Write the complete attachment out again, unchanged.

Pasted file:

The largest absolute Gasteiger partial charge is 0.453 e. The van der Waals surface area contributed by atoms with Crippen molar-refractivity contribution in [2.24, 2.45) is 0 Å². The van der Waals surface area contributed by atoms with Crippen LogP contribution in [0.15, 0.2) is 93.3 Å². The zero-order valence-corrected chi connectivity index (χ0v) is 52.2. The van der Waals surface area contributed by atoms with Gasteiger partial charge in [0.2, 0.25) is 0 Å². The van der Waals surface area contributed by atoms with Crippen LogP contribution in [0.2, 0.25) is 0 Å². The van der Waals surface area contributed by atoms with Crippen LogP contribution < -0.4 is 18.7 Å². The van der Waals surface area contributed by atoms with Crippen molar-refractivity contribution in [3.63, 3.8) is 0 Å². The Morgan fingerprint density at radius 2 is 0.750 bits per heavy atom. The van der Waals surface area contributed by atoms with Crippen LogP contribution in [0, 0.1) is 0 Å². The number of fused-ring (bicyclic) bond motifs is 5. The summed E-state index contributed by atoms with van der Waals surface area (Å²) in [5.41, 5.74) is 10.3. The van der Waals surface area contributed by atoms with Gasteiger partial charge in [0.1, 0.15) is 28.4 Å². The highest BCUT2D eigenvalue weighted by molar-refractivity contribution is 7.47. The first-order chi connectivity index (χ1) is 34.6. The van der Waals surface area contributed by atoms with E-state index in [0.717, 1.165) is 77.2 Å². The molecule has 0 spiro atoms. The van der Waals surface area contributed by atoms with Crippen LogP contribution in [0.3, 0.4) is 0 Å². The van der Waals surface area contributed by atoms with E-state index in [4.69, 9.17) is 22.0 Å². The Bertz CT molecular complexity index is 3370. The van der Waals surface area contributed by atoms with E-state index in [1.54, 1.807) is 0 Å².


The largest absolute Gasteiger partial charge is 0.453 e. The van der Waals surface area contributed by atoms with Crippen molar-refractivity contribution in [2.24, 2.45) is 0 Å². The van der Waals surface area contributed by atoms with Crippen LogP contribution in [0.15, 0.2) is 93.3 Å². The zero-order valence-corrected chi connectivity index (χ0v) is 52.2. The van der Waals surface area contributed by atoms with Gasteiger partial charge in [0.2, 0.25) is 0 Å². The van der Waals surface area contributed by atoms with Crippen LogP contribution in [0.2, 0.25) is 0 Å². The van der Waals surface area contributed by atoms with Crippen LogP contribution < -0.4 is 18.7 Å². The van der Waals surface area contributed by atoms with Crippen molar-refractivity contribution in [3.63, 3.8) is 0 Å². The Morgan fingerprint density at radius 2 is 0.750 bits per heavy atom. The van der Waals surface area contributed by atoms with Crippen LogP contribution in [0, 0.1) is 0 Å². The number of fused-ring (bicyclic) bond motifs is 5. The summed E-state index contributed by atoms with van der Waals surface area (Å²) in [5.41, 5.74) is 10.3. The van der Waals surface area contributed by atoms with Gasteiger partial charge in [0.1, 0.15) is 28.4 Å². The highest BCUT2D eigenvalue weighted by molar-refractivity contribution is 7.47. The first-order chi connectivity index (χ1) is 34.6. The van der Waals surface area contributed by atoms with E-state index in [0.717, 1.165) is 77.2 Å². The molecule has 0 spiro atoms. The van der Waals surface area contributed by atoms with Crippen LogP contribution in [0.3, 0.4) is 0 Å². The van der Waals surface area contributed by atoms with E-state index in [4.69, 9.17) is 22.0 Å². The Bertz CT molecular complexity index is 3370. The van der Waals surface area contributed by atoms with E-state index in [1.54, 1.807) is 0 Å².